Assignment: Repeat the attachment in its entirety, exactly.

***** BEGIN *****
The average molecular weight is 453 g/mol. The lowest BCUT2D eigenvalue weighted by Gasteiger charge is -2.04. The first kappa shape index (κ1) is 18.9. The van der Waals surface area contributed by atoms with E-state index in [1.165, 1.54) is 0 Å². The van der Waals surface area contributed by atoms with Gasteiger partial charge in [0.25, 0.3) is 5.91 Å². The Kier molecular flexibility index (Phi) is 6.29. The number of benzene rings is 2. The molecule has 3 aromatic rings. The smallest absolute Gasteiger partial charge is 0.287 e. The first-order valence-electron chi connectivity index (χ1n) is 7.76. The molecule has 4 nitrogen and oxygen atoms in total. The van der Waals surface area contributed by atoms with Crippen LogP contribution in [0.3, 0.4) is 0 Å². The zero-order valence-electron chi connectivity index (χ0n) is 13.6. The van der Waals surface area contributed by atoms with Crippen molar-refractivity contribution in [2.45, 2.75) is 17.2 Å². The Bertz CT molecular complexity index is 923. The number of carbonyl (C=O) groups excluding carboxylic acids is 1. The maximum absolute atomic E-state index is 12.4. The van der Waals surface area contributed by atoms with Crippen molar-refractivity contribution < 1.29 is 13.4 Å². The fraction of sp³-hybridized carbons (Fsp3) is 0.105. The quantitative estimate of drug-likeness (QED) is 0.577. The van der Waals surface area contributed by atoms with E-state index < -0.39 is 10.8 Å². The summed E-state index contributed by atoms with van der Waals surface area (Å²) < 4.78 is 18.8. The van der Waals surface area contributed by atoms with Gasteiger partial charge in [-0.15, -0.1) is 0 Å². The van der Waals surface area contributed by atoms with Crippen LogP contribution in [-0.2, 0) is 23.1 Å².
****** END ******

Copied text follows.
The average molecular weight is 453 g/mol. The lowest BCUT2D eigenvalue weighted by Gasteiger charge is -2.04. The first kappa shape index (κ1) is 18.9. The van der Waals surface area contributed by atoms with E-state index in [1.165, 1.54) is 0 Å². The van der Waals surface area contributed by atoms with Gasteiger partial charge in [0.25, 0.3) is 5.91 Å². The Kier molecular flexibility index (Phi) is 6.29. The number of benzene rings is 2. The molecule has 3 aromatic rings. The smallest absolute Gasteiger partial charge is 0.287 e. The first-order valence-electron chi connectivity index (χ1n) is 7.76. The molecule has 4 nitrogen and oxygen atoms in total. The van der Waals surface area contributed by atoms with Crippen LogP contribution in [0.3, 0.4) is 0 Å². The zero-order valence-electron chi connectivity index (χ0n) is 13.6. The van der Waals surface area contributed by atoms with Crippen molar-refractivity contribution in [2.45, 2.75) is 17.2 Å². The Bertz CT molecular complexity index is 923. The number of carbonyl (C=O) groups excluding carboxylic acids is 1. The maximum absolute atomic E-state index is 12.4. The van der Waals surface area contributed by atoms with Crippen molar-refractivity contribution < 1.29 is 13.4 Å². The fraction of sp³-hybridized carbons (Fsp3) is 0.105. The quantitative estimate of drug-likeness (QED) is 0.577. The van der Waals surface area contributed by atoms with E-state index < -0.39 is 10.8 Å². The summed E-state index contributed by atoms with van der Waals surface area (Å²) < 4.78 is 18.8. The van der Waals surface area contributed by atoms with Gasteiger partial charge in [-0.15, -0.1) is 0 Å². The van der Waals surface area contributed by atoms with Crippen LogP contribution in [-0.2, 0) is 23.1 Å².